Dr. Doria “Kathy” Stitts: From Family, Faith, and Fun to University Leadership
Some leaders make positive changes in small, local communities, or in their own families. Others are destined to impact hundreds, or even thousands, of lives. Dr. Kathy Stitts, Associate Professor of Marketing, Associate Provost for Undergraduate Education and Dean of University College at Winston-Salem State University (WSSU) is doing both: changing lives on university campuses for three decades and in her community and family even longer.
Growing up in Cleveland, Ohio, Kathy described her childhood as “the BEST”- enjoying annual family vacations, “extended family” holiday dinners, roller skates, swing sets, and birthday celebrations. She also learned first-hand that the challenges of living in an inner-city neighborhood are news stories to some, but are realities for those living in a large inner-city. The oldest of three, Kathy, her sister and brother were raised by loving parents and a grandmother (Nana) who believed in education, made sacrifices, and trusted God to direct their decisions. Her father was a mailman and her mother volunteered and later worked as a secretary. Family, faith, and education were instilled in Kathy and her siblings early in life. The family prayed the rosary daily and were active in the church and community.
Kathy and her siblings received formal education at St. Adalbert, a black Catholic School in arguably one of the most segregated cities in America in the ‘70s, and ‘80s. Her parents modeled faith, activism, leadership, and love, which lifted Kathy to academic success at Beaumont School for Girls, a college preparatory school. Guidance counselors tried to help her navigate the college selection process, which was daunting for a first-generation student. These experiences perhaps foreshadowed Kathy’s interest in helping underserved populations of students.
An Ohio college was Kathy’s choice until an administrator at Florida A&M University (FAMU) convinced her to consider the School of Business and Industry. Sight unseen, the entire family made the long drive to Tallahassee in their infamous red station wagon. Once Kathy stepped onto campus, she was hooked! FAMU, an HBCU, was one of the best decisions Kathy made. She was nurtured, made lifelong friends, joined Alpha Kappa Alpha sorority, Incorporated, and earned her bachelor’s in accounting and an MBA. After a stint at Motorola, Kathy was one of the first Blacks to earn a PhD in marketing from Florida State University at age 26.
Kathy’s first academic post was as an assistant professor of marketing at Virginia State University, later serving as department chair. Dr. Arthur King recruited her to WSSU’s School of Business and Economics as Associate Dean. She has worked in several leadership positions at WSSU and utilizes her strengths to develop equitable, optimal student experiences. Many of her former students stay connected, reminding her of the lasting influence she has on their lives as their “Campus Mom.” She is a 2018-19 ACE Fellow, a member of the ACCU’s “Discerning the Presidency”program, a graduate of HERS Leadership Institute and Leadership Winston-Salem, in addition to serving on numerous community boards. As this amazing leadership journey continues, Dr. Stitts credits her success to wonderful family, friends, extended family, strong mentors that “made joy happen” and the realization that delayed gratification has its benefits. “I truly appreciate the journey from then to now.” She believes that black female leaders in higher education often must overcome obstacles of racism, ageism, and sexism as they strive to find the best fit for their skills, and as they push their limitless leadership trajectory without compromising their authentic selves. Dr. Stitts’s trajectory looks limitless.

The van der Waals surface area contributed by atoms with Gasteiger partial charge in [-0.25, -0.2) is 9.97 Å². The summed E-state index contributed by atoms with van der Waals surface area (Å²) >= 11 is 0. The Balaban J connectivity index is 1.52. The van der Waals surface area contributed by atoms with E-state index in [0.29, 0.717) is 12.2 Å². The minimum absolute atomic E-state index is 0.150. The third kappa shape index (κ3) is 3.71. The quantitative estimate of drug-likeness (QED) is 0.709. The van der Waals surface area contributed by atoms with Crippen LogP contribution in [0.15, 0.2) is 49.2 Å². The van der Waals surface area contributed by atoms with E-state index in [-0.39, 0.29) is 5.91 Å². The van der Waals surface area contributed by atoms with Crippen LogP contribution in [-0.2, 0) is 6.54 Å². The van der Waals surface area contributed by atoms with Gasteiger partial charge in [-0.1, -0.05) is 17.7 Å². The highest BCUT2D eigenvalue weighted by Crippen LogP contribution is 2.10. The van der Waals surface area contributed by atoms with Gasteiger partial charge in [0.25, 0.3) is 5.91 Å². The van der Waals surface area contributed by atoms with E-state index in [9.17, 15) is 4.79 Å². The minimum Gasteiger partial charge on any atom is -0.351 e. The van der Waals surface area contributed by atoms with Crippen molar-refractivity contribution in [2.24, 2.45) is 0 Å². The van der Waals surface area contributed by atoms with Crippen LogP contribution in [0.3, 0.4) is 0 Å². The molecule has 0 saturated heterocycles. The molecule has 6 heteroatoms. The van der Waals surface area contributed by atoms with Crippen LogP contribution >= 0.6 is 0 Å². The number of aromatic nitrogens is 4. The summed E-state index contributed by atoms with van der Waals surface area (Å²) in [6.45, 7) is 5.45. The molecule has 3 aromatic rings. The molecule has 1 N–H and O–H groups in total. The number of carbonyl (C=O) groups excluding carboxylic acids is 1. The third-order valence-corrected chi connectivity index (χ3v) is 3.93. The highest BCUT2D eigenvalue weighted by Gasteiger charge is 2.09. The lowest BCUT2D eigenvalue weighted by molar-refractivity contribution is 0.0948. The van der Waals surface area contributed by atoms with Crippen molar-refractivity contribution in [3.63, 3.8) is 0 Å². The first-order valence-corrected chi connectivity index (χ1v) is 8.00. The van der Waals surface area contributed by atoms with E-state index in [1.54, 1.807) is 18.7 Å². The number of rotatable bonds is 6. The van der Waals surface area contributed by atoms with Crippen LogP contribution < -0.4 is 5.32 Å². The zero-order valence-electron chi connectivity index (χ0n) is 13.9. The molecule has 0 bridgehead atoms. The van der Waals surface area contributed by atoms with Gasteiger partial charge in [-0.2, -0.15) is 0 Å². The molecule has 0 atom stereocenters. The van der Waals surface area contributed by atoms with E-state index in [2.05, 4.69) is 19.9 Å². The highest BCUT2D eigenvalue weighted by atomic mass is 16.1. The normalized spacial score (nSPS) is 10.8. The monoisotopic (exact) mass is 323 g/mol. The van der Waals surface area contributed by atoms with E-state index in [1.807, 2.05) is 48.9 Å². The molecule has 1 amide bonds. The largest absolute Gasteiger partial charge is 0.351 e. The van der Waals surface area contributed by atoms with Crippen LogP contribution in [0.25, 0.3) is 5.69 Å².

“A disparity of empathy limits our communities,” says Stitts. “Many live in their own ‘bubbles.’ Unless something directly impacts those bubbles, they seem to be desensitized or insensitive to the lived experiences of those outside their environment. The challenge is to think about someone you love experiencing poverty, being homeless or hungry, living in a place with limited opportunities, being uninsured, having limited to no access to education, being ostracized or bullied because of sexual orientation or religious beliefs. Then ask, ‘How would I feel? How can I make a difference?’ If we begin to address these questions honestly and empathetically, we may begin to solve community issues, instead of being blind to them.”